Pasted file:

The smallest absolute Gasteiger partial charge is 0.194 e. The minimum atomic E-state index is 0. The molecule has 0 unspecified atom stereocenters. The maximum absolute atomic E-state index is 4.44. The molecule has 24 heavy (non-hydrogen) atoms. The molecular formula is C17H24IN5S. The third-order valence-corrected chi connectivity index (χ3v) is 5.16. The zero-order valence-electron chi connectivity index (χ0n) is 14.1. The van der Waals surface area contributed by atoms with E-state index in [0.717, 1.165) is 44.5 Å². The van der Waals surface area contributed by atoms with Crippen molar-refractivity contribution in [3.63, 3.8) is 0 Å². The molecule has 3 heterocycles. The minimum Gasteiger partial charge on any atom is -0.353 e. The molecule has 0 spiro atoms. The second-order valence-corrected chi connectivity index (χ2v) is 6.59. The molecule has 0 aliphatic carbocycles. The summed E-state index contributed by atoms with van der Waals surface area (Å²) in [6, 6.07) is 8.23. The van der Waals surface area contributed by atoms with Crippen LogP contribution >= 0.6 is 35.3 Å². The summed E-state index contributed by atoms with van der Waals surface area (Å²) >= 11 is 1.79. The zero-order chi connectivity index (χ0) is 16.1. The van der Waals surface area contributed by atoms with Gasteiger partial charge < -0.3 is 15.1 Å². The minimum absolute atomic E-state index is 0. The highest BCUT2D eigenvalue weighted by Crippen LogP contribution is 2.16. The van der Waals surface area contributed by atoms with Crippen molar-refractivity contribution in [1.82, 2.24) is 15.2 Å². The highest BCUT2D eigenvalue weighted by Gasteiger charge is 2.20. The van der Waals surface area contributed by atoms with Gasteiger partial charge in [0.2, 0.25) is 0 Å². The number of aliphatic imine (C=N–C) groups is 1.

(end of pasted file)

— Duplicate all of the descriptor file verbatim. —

The smallest absolute Gasteiger partial charge is 0.194 e. The minimum atomic E-state index is 0. The molecule has 0 unspecified atom stereocenters. The maximum absolute atomic E-state index is 4.44. The molecule has 24 heavy (non-hydrogen) atoms. The molecular formula is C17H24IN5S. The third-order valence-corrected chi connectivity index (χ3v) is 5.16. The zero-order valence-electron chi connectivity index (χ0n) is 14.1. The van der Waals surface area contributed by atoms with E-state index in [0.717, 1.165) is 44.5 Å². The van der Waals surface area contributed by atoms with Crippen molar-refractivity contribution in [3.63, 3.8) is 0 Å². The molecule has 3 heterocycles. The minimum Gasteiger partial charge on any atom is -0.353 e. The molecule has 0 spiro atoms. The second-order valence-corrected chi connectivity index (χ2v) is 6.59. The molecule has 0 aliphatic carbocycles. The summed E-state index contributed by atoms with van der Waals surface area (Å²) in [6, 6.07) is 8.23. The van der Waals surface area contributed by atoms with Crippen LogP contribution >= 0.6 is 35.3 Å². The summed E-state index contributed by atoms with van der Waals surface area (Å²) >= 11 is 1.79. The zero-order chi connectivity index (χ0) is 16.1. The van der Waals surface area contributed by atoms with Gasteiger partial charge < -0.3 is 15.1 Å². The minimum absolute atomic E-state index is 0. The highest BCUT2D eigenvalue weighted by Crippen LogP contribution is 2.16. The van der Waals surface area contributed by atoms with Crippen molar-refractivity contribution in [1.82, 2.24) is 15.2 Å². The highest BCUT2D eigenvalue weighted by Gasteiger charge is 2.20. The van der Waals surface area contributed by atoms with Gasteiger partial charge in [0.2, 0.25) is 0 Å². The number of aliphatic imine (C=N–C) groups is 1.